Despite the advances of 3D printing, CNC machining is the most cost-effective method of on-demand manufacturing, especially for metal parts. Let’s break down their costs.
CNC machining is an established digital manufacturing process that produces high-accuracy parts with excellent physical properties directly from a CAD file. Although it’s been around since the early 50’s, recent technological advancements in digital supply chains have reduced the cost of CNC machining drastically and made it easily available to more professionals.
3D printing or additive manufacturing is another digital manufacturing technology that can produce parts on-demand. Since 3D printing requires no tooling, start-up costs are low, making it particularly competitive for low volumes or one-off custom parts.
The extensive mainstream media coverage on 3D printing may have lead to inflated expectations from this technology in applications where it is not the most suitable — especially for metal part production.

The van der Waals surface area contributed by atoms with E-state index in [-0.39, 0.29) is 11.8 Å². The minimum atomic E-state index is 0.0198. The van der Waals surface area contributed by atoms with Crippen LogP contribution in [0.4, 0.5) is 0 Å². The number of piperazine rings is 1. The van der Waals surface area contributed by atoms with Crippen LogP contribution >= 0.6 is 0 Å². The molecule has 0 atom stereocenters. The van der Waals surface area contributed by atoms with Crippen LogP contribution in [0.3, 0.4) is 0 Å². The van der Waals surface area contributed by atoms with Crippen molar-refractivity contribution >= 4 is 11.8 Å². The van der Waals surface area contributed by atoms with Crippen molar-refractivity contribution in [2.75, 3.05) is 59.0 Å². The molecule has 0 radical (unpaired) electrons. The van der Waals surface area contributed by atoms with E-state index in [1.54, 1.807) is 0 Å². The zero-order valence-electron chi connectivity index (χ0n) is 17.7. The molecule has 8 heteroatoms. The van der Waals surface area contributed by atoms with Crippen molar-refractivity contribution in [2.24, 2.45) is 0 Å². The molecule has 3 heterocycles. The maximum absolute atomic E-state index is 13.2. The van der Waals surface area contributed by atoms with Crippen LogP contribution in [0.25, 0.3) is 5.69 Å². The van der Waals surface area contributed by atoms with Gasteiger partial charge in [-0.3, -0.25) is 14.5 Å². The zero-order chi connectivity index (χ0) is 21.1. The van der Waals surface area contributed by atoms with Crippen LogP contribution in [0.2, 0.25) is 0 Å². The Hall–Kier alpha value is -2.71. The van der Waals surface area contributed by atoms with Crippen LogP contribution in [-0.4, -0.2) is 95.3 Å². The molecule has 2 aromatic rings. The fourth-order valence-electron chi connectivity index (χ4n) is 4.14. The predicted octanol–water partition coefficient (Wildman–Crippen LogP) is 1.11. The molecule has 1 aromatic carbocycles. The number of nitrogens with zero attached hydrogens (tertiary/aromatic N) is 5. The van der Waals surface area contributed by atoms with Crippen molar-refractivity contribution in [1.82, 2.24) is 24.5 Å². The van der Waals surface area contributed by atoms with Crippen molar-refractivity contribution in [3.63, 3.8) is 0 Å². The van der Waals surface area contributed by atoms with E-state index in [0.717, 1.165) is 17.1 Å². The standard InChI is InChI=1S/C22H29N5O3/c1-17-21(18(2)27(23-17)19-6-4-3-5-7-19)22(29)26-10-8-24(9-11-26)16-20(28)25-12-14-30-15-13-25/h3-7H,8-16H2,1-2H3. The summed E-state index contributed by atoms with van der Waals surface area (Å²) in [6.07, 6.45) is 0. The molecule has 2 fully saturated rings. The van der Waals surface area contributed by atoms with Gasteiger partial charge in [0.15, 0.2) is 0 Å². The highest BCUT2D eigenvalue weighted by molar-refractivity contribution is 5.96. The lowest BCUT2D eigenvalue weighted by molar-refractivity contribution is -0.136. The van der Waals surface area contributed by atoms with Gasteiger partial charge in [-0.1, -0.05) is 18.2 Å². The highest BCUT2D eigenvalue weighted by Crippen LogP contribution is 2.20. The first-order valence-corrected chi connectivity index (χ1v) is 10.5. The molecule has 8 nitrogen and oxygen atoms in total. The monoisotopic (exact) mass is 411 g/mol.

In this article, we’ll take a closer look into the costs of CNC machining (machine, labor and material costs) and compare it to 3D printing through some back-of-the-envelope calculations and practical examples to gain a better understanding of the current state of these two technologies.
Overhead machine cost corresponds to approximately two thirds of the overall cost of both CNC machining and 3D printing. Generally, the machine rate (cost per hour) is calculated by dividing the cost of purchase by the total hours the machine is expected to operate (typically eight years for 5,000 hours per year).